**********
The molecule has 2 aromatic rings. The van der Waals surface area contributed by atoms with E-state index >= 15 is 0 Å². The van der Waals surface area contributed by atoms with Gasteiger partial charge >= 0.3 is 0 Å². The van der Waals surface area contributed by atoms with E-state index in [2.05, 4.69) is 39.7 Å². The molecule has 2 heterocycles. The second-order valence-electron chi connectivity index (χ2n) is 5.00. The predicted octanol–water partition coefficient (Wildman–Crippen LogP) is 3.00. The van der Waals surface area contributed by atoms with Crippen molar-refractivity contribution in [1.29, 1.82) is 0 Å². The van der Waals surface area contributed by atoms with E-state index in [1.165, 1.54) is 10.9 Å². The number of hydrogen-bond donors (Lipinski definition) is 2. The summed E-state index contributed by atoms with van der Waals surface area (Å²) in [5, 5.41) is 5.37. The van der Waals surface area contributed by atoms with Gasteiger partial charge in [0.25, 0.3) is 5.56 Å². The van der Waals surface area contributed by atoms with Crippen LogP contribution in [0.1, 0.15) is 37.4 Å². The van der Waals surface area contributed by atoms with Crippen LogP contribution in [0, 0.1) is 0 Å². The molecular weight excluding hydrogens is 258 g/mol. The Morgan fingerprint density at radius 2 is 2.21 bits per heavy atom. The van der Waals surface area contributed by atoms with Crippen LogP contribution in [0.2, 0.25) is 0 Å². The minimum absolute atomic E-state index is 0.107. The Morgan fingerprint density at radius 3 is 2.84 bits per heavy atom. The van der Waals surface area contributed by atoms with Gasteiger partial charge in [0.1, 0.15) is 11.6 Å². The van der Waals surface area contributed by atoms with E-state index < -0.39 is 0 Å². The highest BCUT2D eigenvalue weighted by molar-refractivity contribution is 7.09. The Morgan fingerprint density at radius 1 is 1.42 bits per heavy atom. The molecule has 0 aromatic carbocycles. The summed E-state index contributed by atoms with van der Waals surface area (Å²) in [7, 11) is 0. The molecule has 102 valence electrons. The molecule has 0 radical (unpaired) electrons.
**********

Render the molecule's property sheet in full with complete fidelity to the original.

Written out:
The molecule has 2 aromatic rings. The van der Waals surface area contributed by atoms with E-state index >= 15 is 0 Å². The van der Waals surface area contributed by atoms with Gasteiger partial charge >= 0.3 is 0 Å². The van der Waals surface area contributed by atoms with E-state index in [2.05, 4.69) is 39.7 Å². The molecule has 2 heterocycles. The second-order valence-electron chi connectivity index (χ2n) is 5.00. The predicted octanol–water partition coefficient (Wildman–Crippen LogP) is 3.00. The van der Waals surface area contributed by atoms with Crippen molar-refractivity contribution in [1.29, 1.82) is 0 Å². The van der Waals surface area contributed by atoms with E-state index in [1.165, 1.54) is 10.9 Å². The number of hydrogen-bond donors (Lipinski definition) is 2. The summed E-state index contributed by atoms with van der Waals surface area (Å²) in [5, 5.41) is 5.37. The van der Waals surface area contributed by atoms with Gasteiger partial charge in [0.25, 0.3) is 5.56 Å². The van der Waals surface area contributed by atoms with Crippen LogP contribution in [0.1, 0.15) is 37.4 Å². The van der Waals surface area contributed by atoms with Crippen LogP contribution in [0, 0.1) is 0 Å². The molecular weight excluding hydrogens is 258 g/mol. The Morgan fingerprint density at radius 2 is 2.21 bits per heavy atom. The van der Waals surface area contributed by atoms with Crippen LogP contribution in [0.2, 0.25) is 0 Å². The minimum absolute atomic E-state index is 0.107. The Morgan fingerprint density at radius 3 is 2.84 bits per heavy atom. The van der Waals surface area contributed by atoms with Gasteiger partial charge in [0.1, 0.15) is 11.6 Å². The van der Waals surface area contributed by atoms with E-state index < -0.39 is 0 Å². The highest BCUT2D eigenvalue weighted by molar-refractivity contribution is 7.09. The Morgan fingerprint density at radius 1 is 1.42 bits per heavy atom. The molecule has 0 aromatic carbocycles. The summed E-state index contributed by atoms with van der Waals surface area (Å²) in [7, 11) is 0. The molecule has 102 valence electrons. The molecule has 0 radical (unpaired) electrons.